Is there a legal requirement to follow the guidelines for foundation repair or rebuild on TC3 land?

  • What can a resident do to ensure the viability of their build?
  • Do they have a right to challenge or refuse the guidelines?
  • Can they demand consent exemption and can they clarify what falls under consent?
  • Can people request consent for work and can the councils clarify what falls under an exemption here in Canterbury?

A meeting is requested with MBIE to discuss this further so we can frame the question to incorporate a large issue.

Asked: 9 April 2013

Category: Consents, Foundations

Answers

Waimakariri District Council

15 October 2014

Waimakariri District Council advises:

Is there a legal requirement to follow the guidelines for foundation repair or rebuild on TC3 land?

No but you would be hard pressed to get a consent granted unless the guidelines had been followed as these reflect substantial expert technical advice. In a hypothetical case where the guidelines were not followed a Council would be seeking substantial evidence of how the proposed design would work and they would refer to the guidelines to test the suitability of the proposed design.

What can a resident do to ensure the viability of their build?

When you say viability we interpret this to mean durability, fitness of purpose. In this context prove compliance with the relevant sections of the Building Code.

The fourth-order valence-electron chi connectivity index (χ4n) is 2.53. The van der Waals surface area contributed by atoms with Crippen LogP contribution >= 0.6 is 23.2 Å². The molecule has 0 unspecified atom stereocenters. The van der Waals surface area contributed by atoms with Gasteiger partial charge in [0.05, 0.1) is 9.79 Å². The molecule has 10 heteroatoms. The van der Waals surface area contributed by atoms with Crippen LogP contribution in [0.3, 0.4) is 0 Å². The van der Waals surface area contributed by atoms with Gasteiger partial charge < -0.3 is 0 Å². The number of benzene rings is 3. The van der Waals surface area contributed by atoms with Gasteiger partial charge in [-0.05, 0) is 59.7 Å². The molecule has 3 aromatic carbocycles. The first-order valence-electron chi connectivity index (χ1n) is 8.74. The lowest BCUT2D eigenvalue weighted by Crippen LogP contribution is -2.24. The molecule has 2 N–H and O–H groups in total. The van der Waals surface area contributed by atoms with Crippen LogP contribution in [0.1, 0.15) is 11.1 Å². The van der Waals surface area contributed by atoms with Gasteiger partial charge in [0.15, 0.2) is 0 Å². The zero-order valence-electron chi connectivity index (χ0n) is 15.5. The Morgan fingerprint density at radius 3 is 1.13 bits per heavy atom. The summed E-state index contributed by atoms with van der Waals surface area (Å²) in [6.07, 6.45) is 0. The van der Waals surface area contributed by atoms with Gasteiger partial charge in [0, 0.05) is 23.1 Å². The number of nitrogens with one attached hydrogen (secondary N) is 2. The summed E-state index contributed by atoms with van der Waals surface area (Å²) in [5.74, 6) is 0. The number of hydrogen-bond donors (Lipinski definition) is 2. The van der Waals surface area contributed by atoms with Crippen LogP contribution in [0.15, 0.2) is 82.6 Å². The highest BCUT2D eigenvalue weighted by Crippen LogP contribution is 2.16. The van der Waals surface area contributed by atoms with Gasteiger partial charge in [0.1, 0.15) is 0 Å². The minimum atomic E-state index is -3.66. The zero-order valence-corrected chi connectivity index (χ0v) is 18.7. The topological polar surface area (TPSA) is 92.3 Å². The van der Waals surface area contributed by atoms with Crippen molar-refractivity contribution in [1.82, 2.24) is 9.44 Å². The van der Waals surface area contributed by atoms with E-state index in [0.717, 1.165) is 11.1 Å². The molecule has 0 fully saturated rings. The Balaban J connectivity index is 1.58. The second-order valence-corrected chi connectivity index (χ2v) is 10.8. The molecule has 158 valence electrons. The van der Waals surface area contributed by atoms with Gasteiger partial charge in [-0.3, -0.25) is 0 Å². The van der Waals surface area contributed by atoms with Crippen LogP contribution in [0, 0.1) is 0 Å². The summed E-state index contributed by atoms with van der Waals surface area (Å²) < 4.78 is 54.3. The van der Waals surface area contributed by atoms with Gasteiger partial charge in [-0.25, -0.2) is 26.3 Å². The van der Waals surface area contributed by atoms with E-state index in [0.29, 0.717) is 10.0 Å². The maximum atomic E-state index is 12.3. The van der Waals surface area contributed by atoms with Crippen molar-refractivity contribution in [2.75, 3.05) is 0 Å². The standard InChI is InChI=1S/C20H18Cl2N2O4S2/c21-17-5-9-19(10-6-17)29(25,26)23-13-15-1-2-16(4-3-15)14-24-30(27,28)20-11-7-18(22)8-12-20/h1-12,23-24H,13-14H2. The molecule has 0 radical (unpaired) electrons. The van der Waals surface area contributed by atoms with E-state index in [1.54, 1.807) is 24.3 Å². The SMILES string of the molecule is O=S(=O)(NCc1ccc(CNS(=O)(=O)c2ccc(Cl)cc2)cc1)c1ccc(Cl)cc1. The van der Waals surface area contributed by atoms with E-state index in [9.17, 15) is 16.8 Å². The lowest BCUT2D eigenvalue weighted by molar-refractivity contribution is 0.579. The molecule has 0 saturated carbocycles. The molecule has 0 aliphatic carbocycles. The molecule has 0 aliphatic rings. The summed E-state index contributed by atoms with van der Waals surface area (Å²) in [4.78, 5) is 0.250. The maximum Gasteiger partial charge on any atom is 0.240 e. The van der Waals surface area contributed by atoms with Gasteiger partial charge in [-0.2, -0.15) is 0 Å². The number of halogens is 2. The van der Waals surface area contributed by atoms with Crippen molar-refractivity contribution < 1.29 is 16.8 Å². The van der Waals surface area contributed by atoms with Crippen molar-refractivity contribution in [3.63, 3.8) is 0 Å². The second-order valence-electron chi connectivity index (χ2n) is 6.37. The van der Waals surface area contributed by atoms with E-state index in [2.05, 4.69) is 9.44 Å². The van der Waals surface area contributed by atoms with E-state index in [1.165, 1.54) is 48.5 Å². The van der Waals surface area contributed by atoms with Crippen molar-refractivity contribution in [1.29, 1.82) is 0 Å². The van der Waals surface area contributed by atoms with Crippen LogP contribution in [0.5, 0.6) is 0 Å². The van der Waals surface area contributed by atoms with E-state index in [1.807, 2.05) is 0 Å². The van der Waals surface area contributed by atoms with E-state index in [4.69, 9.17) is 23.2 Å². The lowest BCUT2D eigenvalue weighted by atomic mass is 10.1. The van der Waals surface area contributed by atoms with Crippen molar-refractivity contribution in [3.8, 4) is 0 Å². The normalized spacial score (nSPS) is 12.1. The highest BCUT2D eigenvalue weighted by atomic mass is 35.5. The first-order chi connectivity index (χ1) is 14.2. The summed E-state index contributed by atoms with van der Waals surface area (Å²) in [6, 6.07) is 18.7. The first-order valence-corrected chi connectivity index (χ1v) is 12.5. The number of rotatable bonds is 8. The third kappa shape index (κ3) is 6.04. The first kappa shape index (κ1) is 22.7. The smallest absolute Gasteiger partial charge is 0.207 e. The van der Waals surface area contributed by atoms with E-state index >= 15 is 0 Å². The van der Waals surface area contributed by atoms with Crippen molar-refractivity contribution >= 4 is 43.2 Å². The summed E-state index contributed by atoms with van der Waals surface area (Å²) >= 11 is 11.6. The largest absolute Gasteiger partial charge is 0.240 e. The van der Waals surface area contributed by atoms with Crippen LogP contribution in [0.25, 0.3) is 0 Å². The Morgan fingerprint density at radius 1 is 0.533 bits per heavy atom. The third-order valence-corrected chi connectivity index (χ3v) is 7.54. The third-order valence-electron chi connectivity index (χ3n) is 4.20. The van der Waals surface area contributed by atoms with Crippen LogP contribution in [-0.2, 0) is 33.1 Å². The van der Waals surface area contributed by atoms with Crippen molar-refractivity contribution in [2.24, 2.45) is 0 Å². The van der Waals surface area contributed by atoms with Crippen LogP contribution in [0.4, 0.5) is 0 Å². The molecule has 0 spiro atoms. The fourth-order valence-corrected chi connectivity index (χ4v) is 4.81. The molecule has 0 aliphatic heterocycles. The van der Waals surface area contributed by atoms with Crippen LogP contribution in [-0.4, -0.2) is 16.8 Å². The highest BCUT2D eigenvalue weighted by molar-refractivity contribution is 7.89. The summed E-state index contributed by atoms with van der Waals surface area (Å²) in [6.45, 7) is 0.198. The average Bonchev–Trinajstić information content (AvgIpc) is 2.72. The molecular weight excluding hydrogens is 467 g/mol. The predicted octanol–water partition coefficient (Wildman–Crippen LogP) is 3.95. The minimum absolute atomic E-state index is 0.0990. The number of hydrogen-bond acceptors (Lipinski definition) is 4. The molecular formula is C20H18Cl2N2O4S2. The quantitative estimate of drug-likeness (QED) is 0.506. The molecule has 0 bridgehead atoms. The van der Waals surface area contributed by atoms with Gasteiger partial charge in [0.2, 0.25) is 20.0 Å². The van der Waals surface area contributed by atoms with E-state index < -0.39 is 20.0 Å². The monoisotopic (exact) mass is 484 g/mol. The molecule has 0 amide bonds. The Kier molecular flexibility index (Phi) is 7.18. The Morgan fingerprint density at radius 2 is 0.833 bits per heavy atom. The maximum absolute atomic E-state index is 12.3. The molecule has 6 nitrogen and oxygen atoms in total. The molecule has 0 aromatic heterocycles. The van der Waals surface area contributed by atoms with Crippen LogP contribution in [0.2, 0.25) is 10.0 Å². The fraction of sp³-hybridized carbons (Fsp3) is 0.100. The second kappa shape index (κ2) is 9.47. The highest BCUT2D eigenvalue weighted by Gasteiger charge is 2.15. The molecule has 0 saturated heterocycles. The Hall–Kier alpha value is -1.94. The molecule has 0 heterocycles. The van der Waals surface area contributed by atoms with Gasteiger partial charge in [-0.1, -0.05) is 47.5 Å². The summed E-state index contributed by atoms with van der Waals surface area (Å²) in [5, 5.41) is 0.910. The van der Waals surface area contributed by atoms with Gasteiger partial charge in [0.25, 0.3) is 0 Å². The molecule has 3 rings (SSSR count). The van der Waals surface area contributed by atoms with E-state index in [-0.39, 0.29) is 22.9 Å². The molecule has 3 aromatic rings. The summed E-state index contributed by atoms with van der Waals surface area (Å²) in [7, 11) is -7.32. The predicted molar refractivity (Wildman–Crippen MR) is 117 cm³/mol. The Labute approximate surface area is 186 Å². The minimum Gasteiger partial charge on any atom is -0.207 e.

Do they have a right to challenge or refuse the guidelines?

It will depend upon the nature of the solution proposed

Can they demand consent exemption and can they clarify what falls under consent?

The consent application must specify the scope of works which will be covered by the application. If you are asking if an applicant can demand (your words) that some building works which should be included in the consented works are not included? The answer is yes if that building work does not require a building consent because it is exempt under schedule 1 or has been exempted by Council under section K of schedule 1. Anyone can apply to council for exemption from the requirement for a building consent. For the Council to be satisfied building work can be exempted they need to consider